KANSAS CITY — Data from AlixPartners and The NPD Group show mixed news for the restaurant industry as stay-at-home orders across the country expire and restrictions on in-store dining loosen.

US chain restaurant transactions improved in late April, with transactions down 32%, compared with a 36% decline the week prior, The NPD Group found.

Slightly less than 20% of meals were sourced via restaurants during the same period, according to AlixPartners, despite nearly a third of consumers reporting they have not ordered from restaurants at all during the coronavirus (COVID-19) crisis.

“Looking to next week, we might anticipate the upward trend continuing as restaurants begin to reopen their dining rooms,” said David Portalatin, food industry adviser at The NPD Group.

Restaurants began reopening in Texas, Florida, Georgia, South Carolina and around a dozen other states at the end of April and beginning of May. Nearly 300,000 restaurants across several more states are expected to begin reopening with limited capacity during the next two weeks.

“As states and localities reopen, many restaurants are ready to open on the first day, while others need more time to prepare,” Mr. Portalatin said. “Still unknown is the number of restaurants that may never reopen. Other considerations are that many consumers may be cautious about returning to dining rooms; and a significant percentage of the population would remain in quarantine even if restrictions were lifted.”

A quarter of consumers plan to dine out less frequently than before the crisis started once restriction ease, AlixPartners found. Roughly the same amount said they do not plan to order from restaurants for the foreseeable future.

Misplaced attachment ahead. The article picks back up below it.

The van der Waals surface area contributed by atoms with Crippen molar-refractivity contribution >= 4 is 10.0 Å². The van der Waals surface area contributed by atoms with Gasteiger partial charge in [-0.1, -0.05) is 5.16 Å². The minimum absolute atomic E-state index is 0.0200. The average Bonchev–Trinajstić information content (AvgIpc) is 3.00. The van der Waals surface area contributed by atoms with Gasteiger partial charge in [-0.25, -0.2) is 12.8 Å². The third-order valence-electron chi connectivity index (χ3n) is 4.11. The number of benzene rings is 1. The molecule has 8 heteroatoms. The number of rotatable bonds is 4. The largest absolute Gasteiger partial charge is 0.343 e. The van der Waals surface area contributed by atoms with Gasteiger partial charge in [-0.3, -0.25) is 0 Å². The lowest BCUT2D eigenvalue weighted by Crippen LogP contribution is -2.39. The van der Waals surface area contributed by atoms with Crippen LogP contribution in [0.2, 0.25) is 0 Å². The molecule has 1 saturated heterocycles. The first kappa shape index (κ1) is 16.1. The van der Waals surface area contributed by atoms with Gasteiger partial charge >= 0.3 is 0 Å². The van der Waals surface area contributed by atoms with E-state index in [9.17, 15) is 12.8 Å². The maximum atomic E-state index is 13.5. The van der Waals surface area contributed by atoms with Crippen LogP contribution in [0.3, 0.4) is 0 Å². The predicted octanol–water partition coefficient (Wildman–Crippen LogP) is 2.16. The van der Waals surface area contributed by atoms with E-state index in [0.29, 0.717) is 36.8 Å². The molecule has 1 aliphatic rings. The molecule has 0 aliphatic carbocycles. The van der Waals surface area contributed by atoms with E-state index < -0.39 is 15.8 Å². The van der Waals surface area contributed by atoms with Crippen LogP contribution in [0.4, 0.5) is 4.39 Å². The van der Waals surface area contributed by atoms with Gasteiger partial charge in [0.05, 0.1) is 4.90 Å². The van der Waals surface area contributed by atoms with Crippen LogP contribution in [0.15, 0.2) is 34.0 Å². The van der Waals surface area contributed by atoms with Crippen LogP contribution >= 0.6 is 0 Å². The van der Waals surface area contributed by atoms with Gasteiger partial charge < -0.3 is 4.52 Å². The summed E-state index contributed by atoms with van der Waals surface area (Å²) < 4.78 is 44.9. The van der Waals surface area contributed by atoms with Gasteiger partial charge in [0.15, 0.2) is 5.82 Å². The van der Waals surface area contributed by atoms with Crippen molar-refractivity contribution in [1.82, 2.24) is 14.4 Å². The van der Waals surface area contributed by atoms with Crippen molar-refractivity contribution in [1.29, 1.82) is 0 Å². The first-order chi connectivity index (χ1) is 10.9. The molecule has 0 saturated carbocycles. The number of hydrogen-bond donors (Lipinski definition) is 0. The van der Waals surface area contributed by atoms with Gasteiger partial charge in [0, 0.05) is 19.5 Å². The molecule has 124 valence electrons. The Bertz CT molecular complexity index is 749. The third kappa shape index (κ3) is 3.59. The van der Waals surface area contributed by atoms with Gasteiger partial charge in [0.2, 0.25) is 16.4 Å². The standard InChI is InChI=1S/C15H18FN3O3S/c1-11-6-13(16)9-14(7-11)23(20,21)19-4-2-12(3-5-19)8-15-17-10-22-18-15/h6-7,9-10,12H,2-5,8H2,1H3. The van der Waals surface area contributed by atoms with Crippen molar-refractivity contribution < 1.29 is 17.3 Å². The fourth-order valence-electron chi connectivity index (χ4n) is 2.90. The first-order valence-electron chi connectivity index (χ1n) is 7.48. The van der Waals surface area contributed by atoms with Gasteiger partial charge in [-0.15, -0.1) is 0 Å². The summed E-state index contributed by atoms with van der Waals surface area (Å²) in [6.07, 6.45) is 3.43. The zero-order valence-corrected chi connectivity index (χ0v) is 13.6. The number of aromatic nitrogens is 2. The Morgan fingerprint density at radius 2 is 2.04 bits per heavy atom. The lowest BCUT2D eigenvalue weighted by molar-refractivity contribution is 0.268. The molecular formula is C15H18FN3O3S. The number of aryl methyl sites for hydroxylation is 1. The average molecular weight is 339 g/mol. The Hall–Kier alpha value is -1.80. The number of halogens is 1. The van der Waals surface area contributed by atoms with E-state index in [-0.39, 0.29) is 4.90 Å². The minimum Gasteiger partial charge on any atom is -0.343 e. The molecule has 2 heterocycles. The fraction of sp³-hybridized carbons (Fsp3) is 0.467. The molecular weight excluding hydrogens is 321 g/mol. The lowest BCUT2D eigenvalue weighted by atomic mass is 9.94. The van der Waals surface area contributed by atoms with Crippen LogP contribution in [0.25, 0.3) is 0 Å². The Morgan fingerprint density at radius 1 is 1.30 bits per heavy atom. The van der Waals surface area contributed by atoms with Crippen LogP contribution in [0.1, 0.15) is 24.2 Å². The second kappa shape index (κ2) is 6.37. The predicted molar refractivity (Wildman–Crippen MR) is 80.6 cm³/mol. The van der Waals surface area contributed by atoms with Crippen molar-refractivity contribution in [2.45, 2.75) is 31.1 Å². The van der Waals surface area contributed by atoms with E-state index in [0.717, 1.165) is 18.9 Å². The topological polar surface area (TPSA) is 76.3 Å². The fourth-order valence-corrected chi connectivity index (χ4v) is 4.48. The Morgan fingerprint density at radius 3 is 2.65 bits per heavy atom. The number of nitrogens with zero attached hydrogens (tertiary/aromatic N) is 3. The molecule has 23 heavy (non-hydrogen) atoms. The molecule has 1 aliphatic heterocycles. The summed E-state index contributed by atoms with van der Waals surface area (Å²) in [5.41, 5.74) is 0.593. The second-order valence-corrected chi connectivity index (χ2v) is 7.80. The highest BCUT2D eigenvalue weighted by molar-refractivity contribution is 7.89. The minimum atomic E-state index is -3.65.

AlixPartners expects breakfast and snack occasions will see the biggest hits in both in-store and off-premises traffic. Dinner, which has accounted for the largest share of restaurant meals during the crisis (83%), likely will continue leading off-premises occasions.

“During the crisis, the dinner daypart has stood up best,” said Adam Werner, global co-head of restaurants, hospitality and leisure practice at AlixPartners. “Breakfast and lunch, at least Monday through Friday, have always been a function of us all going out to work. That has been severely damaged as we work from home. Going forward the biggest question mark is whether breakfast and lunch will start to return to where they once were.”

Millions of Americans receiving stimulus checks is unlikely to boost restaurant spending.

“When you ask people specifically what they wanted and what they intended to do in regards to their stimulus checks, three-quarters said they plan to use them for savings, groceries, paying rent and that sort of thing,” Mr. Werner said. “Only 5% tied it to restaurants.”

Sanitation and safety practices may influence consumer dining habits in the weeks and months ahead. Nearly 70% of consumers said a restaurant’s publicity around safety protocols related to COVID-19 will play a role when determining whether to cook at home or order delivery or takeout.

“In the past, it was health and wellness, in terms of nutritional value and locally sourced ingredients, that mattered most to consumers,” Mr. Werner said. “Sanitation standards were almost ubiquitous. I think as Americans, we're actually questioning what those new standards and those protocols should be, at least for now. The reason isn't because we're concerned so much that one restaurant chain versus another is unable to deliver. It’s that we’re not sure what the standards should be.”